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The Zoomorphic Figurine in Luncani / The History of Romania in One Object
Photo 1: The Wild Boar in Luncani (Late Iron Age)
This amazing figurine represents a wild boar cast in solid bronze (produced in the á cire perdue technique). The silhouette of the animal is supple, and some of the anatomical elements are very carefully transposed (snout, teeth, ears, hooves). The orbits are deep, probably the eyes having been originally rendered from colored glass paste. Decorated with circles and triangles, the mane (crest) of the wild boar is oversized compared to the rest of the body. The piece weighs approximately 0.6 pounds, is 2.8 inches tall, 4.1 inches long and 0.6 inches wide.
The figurine entered the collection of the museum from Cluj in the second half of the 19th century; in 1876 it was already included in the exhibition of the International Congress of Prehistory in Budapest. The details behind the artefact’s discovery are, unfortunately, unknown, with the museum’s inventory registering only the donor of the piece and the place where it was discovered: Gerend, the modern day village of Luncani in Cluj county.
Photo 2: Josephinian land survey with the location (18th Century)
Photo 3: Expansion of the Celts
The figurine dates back to the Late Iron Age (Latène Period), and was most likely produced in the Celtic world in the 3rd century B.C. or at the beginning of the 2nd century B.C. The Celts were an ancient population that occupied much of Europe during the Iron Age. The generic term of Celts or Gauls actually describes several tribes united by a similar civilization. Originating along the Rhine and the Upper Danube, after the 6th century B.C. the Celts occupied the modern-day territories of France, Spain, Great Britain, and Northern Italy. They then arrived in Central Europe and the Balkan Peninsula, some getting as far as Asia Minor, in what is currently Turkey.
Photo 4: Celtic sword (The National Museum of Transylvanian History - MNIT collection)
Photo 5: Celtic knife (MNIT collection)
Photo 6: Celtic spearhead (MNIT collection)
The Celts were skilled warriors whose conquests were carried out mostly by force. Nevertheless, they failed to unite their territories into large-scale political formations, eventually being defeated by the Romans. In the second half of the 4th century B.C., the Celts arrived in the Carpathian Basin. The presence of these newcomers in what is now Transylvania is attested by 500 graves, discovered in more than 70 sites, and over 100 settlements.
Photo 7: Celtic discoveries in the Carpathian Basin
Photo 8: Celtic graves discovered in Transylvania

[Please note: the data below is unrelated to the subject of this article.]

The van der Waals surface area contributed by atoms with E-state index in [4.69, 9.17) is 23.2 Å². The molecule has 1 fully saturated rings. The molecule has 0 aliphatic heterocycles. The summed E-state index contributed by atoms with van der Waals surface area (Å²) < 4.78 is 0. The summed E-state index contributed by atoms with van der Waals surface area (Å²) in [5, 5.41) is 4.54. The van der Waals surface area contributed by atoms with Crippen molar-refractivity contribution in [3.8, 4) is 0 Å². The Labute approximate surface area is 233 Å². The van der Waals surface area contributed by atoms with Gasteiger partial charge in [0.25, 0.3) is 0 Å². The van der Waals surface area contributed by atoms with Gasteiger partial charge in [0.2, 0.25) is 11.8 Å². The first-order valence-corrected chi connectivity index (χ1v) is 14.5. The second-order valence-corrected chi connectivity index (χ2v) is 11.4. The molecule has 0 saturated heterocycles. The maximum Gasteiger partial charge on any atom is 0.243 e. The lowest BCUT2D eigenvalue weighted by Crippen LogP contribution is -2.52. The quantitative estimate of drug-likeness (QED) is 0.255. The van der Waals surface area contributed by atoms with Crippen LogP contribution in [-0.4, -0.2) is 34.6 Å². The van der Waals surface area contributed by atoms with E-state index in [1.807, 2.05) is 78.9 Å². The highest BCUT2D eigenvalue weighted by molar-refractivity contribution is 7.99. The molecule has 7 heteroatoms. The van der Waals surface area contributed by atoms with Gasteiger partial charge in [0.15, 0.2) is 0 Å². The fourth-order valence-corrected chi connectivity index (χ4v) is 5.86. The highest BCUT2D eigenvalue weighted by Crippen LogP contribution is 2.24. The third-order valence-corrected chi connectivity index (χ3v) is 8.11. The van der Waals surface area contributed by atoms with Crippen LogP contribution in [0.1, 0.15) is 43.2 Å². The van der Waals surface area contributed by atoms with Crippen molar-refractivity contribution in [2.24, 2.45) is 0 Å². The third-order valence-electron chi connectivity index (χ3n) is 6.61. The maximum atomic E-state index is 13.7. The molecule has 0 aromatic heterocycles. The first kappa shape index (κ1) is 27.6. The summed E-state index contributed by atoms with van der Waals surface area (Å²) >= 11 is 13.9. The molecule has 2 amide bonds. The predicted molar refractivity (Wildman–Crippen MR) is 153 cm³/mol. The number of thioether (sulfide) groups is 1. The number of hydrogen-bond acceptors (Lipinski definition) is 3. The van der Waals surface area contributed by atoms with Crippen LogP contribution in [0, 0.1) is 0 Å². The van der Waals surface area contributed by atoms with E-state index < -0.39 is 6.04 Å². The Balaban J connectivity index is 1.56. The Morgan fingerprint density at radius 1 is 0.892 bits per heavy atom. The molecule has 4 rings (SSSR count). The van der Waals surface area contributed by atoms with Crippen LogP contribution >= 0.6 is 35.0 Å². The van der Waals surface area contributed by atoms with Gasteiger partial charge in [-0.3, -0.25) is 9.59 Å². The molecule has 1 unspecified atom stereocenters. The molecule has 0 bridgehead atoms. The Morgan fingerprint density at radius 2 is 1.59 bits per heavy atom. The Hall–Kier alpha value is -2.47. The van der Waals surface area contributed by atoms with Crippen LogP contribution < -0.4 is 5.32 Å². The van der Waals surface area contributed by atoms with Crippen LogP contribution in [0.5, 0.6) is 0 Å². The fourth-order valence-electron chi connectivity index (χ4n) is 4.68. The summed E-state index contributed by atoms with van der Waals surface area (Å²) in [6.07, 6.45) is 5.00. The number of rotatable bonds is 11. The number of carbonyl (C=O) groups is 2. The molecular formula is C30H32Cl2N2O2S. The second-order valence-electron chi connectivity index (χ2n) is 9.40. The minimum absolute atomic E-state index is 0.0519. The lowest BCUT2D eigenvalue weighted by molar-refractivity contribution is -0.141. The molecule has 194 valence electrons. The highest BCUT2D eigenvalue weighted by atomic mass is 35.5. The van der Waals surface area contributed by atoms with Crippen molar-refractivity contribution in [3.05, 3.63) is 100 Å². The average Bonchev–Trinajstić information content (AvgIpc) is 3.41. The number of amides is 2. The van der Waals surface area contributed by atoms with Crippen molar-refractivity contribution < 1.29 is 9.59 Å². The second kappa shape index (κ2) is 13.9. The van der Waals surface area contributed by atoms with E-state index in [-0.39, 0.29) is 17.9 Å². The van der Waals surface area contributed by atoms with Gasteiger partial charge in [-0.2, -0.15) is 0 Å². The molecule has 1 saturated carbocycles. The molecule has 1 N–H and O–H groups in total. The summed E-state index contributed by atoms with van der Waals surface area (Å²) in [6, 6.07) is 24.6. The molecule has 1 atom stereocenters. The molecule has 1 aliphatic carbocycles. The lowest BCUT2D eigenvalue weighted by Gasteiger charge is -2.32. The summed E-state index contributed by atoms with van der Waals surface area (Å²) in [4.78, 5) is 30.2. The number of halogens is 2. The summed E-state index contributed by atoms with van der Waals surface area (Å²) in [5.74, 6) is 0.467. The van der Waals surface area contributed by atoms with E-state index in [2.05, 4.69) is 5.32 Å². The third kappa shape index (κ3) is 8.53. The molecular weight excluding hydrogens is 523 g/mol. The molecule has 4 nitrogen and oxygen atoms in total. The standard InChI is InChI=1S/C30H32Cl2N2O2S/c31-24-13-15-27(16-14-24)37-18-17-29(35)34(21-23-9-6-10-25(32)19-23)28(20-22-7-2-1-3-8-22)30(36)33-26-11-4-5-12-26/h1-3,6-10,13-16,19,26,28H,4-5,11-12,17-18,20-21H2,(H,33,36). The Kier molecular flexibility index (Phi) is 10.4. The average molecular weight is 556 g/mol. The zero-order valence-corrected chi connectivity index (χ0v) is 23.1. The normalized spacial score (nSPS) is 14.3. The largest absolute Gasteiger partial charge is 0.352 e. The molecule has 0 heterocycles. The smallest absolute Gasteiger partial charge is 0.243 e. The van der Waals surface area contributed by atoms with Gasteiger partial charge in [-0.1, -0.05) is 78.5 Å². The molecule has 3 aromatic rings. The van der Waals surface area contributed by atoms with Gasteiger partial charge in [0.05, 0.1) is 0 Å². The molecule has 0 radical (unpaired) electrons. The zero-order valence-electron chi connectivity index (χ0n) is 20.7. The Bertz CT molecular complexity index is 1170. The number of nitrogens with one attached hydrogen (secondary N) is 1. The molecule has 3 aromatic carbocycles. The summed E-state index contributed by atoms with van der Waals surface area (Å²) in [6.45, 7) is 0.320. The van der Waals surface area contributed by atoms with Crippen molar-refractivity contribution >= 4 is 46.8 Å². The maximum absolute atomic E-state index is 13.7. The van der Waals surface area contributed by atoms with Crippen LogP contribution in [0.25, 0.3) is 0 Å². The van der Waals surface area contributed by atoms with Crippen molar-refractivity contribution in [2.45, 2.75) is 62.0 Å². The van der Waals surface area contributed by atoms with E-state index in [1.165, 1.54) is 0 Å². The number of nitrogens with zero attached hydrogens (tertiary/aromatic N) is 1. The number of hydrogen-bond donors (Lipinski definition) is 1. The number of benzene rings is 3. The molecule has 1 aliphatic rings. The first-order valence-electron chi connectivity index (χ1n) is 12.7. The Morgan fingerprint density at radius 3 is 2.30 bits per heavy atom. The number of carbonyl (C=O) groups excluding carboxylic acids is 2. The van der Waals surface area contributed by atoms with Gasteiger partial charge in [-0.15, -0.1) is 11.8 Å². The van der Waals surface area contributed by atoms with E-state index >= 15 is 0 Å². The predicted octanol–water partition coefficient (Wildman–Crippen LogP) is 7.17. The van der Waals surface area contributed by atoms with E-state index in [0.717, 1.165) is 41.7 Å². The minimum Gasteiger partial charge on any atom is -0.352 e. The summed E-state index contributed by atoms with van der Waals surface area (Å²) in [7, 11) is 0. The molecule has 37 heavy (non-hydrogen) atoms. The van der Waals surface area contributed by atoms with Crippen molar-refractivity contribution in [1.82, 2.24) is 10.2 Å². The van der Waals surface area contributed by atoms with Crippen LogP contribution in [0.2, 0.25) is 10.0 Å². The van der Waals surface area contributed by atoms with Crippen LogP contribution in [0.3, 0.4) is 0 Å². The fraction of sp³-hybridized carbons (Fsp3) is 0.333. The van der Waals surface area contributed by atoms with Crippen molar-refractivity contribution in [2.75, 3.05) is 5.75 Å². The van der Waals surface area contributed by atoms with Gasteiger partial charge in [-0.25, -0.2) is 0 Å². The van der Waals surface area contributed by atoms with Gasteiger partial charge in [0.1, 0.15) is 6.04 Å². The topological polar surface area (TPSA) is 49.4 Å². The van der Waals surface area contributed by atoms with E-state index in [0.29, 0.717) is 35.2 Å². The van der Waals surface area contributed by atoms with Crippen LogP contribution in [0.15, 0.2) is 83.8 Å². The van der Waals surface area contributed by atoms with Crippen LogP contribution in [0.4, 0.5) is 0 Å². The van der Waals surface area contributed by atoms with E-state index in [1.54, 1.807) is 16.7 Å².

Celtic materials appear mainly in the North-East Transylvania, the Mureş - Târnave Basin and the Upper Basin of the Someş River. The presence of the Celts in Transylvania can be followed all the way through to the 2nd century B.C. when, with the rise of the Dacians, the traces of their material culture disappear.
The Luncani figurine belongs to a series which existed all over the Celtic world. Similar pieces have been found in Austria, Bulgaria, the Czech Republic, France, the United Kingdom, Slovenia, Ukraine, and Hungary. So far, the Luncani figurine is the only one of its kind discovered in modern-day Romania.
The wild boar (sus scrofa attila) was not an easy prey, and was therefore appreciated in the Celtic world not only for its meat, but also as a trophy. At the same time, it occupied a special place in Celtic imaginary and spirituality. Wild boar was eaten at funeral banquets, being considered a food fit for gods and heroes, and in many Celtic graves the meat offering for the afterlife was that of the wild boar or of its domestic relative, the pig.
Photo 9: Celtic helmet (MINT collection)
Photo 10: Celtic urn (MINT collection)
The wild boar was also associated with fighting and war, being frequently represented on Celtic weapons. It is likely that pieces similar to the one from Luncani were pinned on helmets or worn as banners in battle. The head of a boar was used as ornamentation for a well-known Celtic instrument: the carnyx (also used in battles).
The wild boar likewise played an important role in Celtic religion, with Druids sometimes adopting its name as their own. In some depictions, the wild boar appears alongside the gods or some gods are represented as boars. Numerous amulets in the Celtic world were cast in the shape of a wild boar and used for protection.
Photo 11: The Wild Boar in Luncani, drawing after Cristina Bodo
Given its strength and virility, the animal was seen as a symbol of fertility. It is no coincidence that the genitals of the wild boar from Luncani are exaggerated in size and depicted similarly to human ones. In contrast to its relatively small size, the wild boar from Luncani offers a lot of information about the world of the Celts and is one of the most important pieces in the collection of the National Museum of Transylvanian History in Cluj.
Text and video presentation by archaeologist and curator Luca-Paul Pupeză. Film concept by Geanina Simion and Dragoș Popa. A team of The National Museum of Transylvanian History in Cluj-Napoca.
The second season of THE HISTORY OF ROMANIA IN ONE OBJECT, our online program that evokes decisive epochs in Romania's past starting from objects with powerful symbolic and representative value, is developed in partnership with two of the most important history museums in the country, Moldavia's History Museum in Iași and The National Museum of Transylvanian History in Cluj-Napoca.